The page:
Deliverance It Has Come
WWII POW Diary 1942-1945
Herman Knight Beaber was a minister in the United States. He sailed for the Philippines on January 12th 1941 to help spread Christianity in that part of the world.
On December 7th 1941 the Japanese attacked Pearl Harbor and three days later on December 10th they attacked the Philippines Islands. Herman spent three years as a prisoner or war under the Japanese. During this time he wrote a powerful and telling POW diary which is a compelling story of his fight to stay alive during times harder than many today could imagine. Reading this work will take you back to times that many want to forget. Take yourself back into the past and relive the brutality and romance of the Second World War through the eyes of another.
William Rowan, a WWII historian in this book review states the following: "No account of conditions in Manila during the Japanese occupation would be complete without including John S. Beaber's carefully edited account of his father's WWII Philippine diary entitled Deliverance! It Has Come! As a missionary to the Philippines, Herman Beaber was allowed to spend most of the war outside the prison camps. Initially, most missionaries registered at Santo Tomás and then soon afterward were released only to be reincarcerated again in July 1944. Herman Beaber kept typed and written records of his observations throughout the Japanese occupation. He details the early months of the war, describing each air raid carefully as regards the presence or absence of American fighter planes, how many Japanese planes were seen to be shot down, and what the intended targets probably were. His information seems accurate and should add measurably to other accounts.
One of the most interesting aspects of Herman Beaber's diary is the background coverage he gives regarding a fellow missionary named Ernest Stanley. Stanley appears in Clio Mathews Wetmore's book entitled Beyond Pearl Harbor (reviewed at this website along with the other Philippine prison-camp books) as one of the unsung heroes of Santo Tomás. Based on information that Clio received, Clio cites Stanley as a British agent responsible for tipping off MacArthur as to Japanese plans to murder thousands of male prisoners February 4, 1945, and retreat from Manila with the women and children as hostages. The tone of Beaber's numerous references to fellow-missionary Stanley during the days and weeks before the war seem to me to cast considerable doubt on Wetmore's conclusion that Stanley was a British secret agent planted by British Intelligence long before the war. It will be interesting to see how history treats the Stanley story in the years ahead.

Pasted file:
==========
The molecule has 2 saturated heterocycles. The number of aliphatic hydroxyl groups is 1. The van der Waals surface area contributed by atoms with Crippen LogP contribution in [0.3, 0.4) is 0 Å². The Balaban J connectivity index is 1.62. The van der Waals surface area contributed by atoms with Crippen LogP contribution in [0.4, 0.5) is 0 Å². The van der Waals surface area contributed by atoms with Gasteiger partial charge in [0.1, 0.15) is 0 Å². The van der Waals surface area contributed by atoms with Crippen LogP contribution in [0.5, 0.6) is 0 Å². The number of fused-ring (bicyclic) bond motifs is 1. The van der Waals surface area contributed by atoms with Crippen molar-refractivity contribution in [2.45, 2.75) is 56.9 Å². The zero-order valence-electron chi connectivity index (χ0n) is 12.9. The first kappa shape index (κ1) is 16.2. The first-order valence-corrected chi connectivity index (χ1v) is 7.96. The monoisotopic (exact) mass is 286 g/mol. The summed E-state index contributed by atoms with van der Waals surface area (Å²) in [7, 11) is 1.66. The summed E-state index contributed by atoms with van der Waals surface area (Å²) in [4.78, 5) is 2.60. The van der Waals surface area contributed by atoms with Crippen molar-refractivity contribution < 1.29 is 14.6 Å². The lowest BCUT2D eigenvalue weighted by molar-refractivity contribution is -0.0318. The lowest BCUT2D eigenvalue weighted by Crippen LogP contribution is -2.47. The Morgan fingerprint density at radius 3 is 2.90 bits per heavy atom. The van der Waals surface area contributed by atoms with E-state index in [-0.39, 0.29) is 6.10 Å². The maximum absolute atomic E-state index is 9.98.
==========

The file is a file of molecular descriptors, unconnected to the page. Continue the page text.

After being rounded up in July 1944, Herman Beaber and many other missionaries spent an uncomfortable night sleeping on wooden desktops or the concrete floor at Santo Tomás. Early the following morning then were shipped off to Los Baños prison camp south of Manila. Here, Beaber adds valuable detail of conditions in Los Baños and of the rescue of the camp February 23, 1945.
John S. Beaber has done an excellent job of editing his father's diary. The book is available as an e-Book 'through Global Publishing Bureau Limited and is currently listed as a Best Seller'. It is thoroughly documented with footnotes. John's website contains additional illustrative material and photographs as well as many important links to related sites. It is this factor that makes this site one of the most useful to ex-POWs.
John S. Beaber